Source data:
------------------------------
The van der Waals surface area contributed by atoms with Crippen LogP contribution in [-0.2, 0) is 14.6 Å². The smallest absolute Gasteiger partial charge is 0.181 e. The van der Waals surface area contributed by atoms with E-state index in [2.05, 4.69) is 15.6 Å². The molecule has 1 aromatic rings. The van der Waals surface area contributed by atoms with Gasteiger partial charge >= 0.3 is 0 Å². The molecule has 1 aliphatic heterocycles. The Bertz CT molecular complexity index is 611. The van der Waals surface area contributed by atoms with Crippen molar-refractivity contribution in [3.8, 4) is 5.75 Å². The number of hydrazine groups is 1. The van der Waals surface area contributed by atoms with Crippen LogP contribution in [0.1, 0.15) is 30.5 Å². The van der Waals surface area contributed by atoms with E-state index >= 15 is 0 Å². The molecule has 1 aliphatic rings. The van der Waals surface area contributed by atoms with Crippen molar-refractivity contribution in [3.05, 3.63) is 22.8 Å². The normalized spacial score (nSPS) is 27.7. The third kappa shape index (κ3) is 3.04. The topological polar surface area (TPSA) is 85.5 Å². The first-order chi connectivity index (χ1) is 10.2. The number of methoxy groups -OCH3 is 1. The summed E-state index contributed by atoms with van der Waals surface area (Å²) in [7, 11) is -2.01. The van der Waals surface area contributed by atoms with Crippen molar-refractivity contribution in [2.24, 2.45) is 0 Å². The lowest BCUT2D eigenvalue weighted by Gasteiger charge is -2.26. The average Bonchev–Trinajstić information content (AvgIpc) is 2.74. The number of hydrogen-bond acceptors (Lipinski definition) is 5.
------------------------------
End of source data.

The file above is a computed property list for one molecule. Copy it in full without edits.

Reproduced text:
The van der Waals surface area contributed by atoms with Crippen LogP contribution in [-0.2, 0) is 14.6 Å². The smallest absolute Gasteiger partial charge is 0.181 e. The van der Waals surface area contributed by atoms with E-state index in [2.05, 4.69) is 15.6 Å². The molecule has 1 aromatic rings. The van der Waals surface area contributed by atoms with Gasteiger partial charge >= 0.3 is 0 Å². The molecule has 1 aliphatic heterocycles. The Bertz CT molecular complexity index is 611. The van der Waals surface area contributed by atoms with Crippen molar-refractivity contribution in [3.8, 4) is 5.75 Å². The number of hydrazine groups is 1. The van der Waals surface area contributed by atoms with Crippen LogP contribution in [0.1, 0.15) is 30.5 Å². The van der Waals surface area contributed by atoms with E-state index >= 15 is 0 Å². The molecule has 1 aliphatic rings. The van der Waals surface area contributed by atoms with Crippen molar-refractivity contribution in [3.05, 3.63) is 22.8 Å². The normalized spacial score (nSPS) is 27.7. The third kappa shape index (κ3) is 3.04. The topological polar surface area (TPSA) is 85.5 Å². The first-order chi connectivity index (χ1) is 10.2. The number of methoxy groups -OCH3 is 1. The summed E-state index contributed by atoms with van der Waals surface area (Å²) in [7, 11) is -2.01. The van der Waals surface area contributed by atoms with Crippen molar-refractivity contribution in [2.24, 2.45) is 0 Å². The lowest BCUT2D eigenvalue weighted by Gasteiger charge is -2.26. The average Bonchev–Trinajstić information content (AvgIpc) is 2.74. The number of hydrogen-bond acceptors (Lipinski definition) is 5.